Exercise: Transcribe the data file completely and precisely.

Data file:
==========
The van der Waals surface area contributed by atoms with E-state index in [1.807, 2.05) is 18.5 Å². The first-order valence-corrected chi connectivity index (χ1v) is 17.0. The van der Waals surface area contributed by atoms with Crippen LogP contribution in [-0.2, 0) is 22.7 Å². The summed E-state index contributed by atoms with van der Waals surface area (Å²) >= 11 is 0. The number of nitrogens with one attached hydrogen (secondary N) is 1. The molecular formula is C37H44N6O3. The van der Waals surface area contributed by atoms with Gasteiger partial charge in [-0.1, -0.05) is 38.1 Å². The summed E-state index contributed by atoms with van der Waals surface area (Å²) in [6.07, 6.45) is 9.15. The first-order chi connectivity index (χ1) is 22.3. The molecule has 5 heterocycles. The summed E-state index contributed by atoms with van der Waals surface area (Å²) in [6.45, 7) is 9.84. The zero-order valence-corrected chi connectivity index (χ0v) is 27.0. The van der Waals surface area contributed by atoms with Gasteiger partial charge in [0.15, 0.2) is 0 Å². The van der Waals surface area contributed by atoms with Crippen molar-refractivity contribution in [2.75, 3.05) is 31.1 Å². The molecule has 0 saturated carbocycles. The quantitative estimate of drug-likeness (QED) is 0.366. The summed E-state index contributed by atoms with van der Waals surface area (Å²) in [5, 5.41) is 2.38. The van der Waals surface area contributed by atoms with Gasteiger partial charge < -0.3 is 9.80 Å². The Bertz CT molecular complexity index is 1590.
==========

The van der Waals surface area contributed by atoms with E-state index in [1.807, 2.05) is 18.5 Å². The first-order valence-corrected chi connectivity index (χ1v) is 17.0. The van der Waals surface area contributed by atoms with Crippen LogP contribution in [-0.2, 0) is 22.7 Å². The summed E-state index contributed by atoms with van der Waals surface area (Å²) >= 11 is 0. The number of nitrogens with one attached hydrogen (secondary N) is 1. The molecular formula is C37H44N6O3. The van der Waals surface area contributed by atoms with Gasteiger partial charge in [-0.1, -0.05) is 38.1 Å². The summed E-state index contributed by atoms with van der Waals surface area (Å²) in [6.07, 6.45) is 9.15. The first-order chi connectivity index (χ1) is 22.3. The molecule has 5 heterocycles. The summed E-state index contributed by atoms with van der Waals surface area (Å²) in [6.45, 7) is 9.84. The zero-order valence-corrected chi connectivity index (χ0v) is 27.0. The van der Waals surface area contributed by atoms with Gasteiger partial charge in [0.15, 0.2) is 0 Å². The van der Waals surface area contributed by atoms with Crippen molar-refractivity contribution in [2.75, 3.05) is 31.1 Å². The molecule has 0 saturated carbocycles. The quantitative estimate of drug-likeness (QED) is 0.366. The summed E-state index contributed by atoms with van der Waals surface area (Å²) in [5, 5.41) is 2.38. The van der Waals surface area contributed by atoms with Gasteiger partial charge < -0.3 is 9.80 Å². The Bertz CT molecular complexity index is 1590.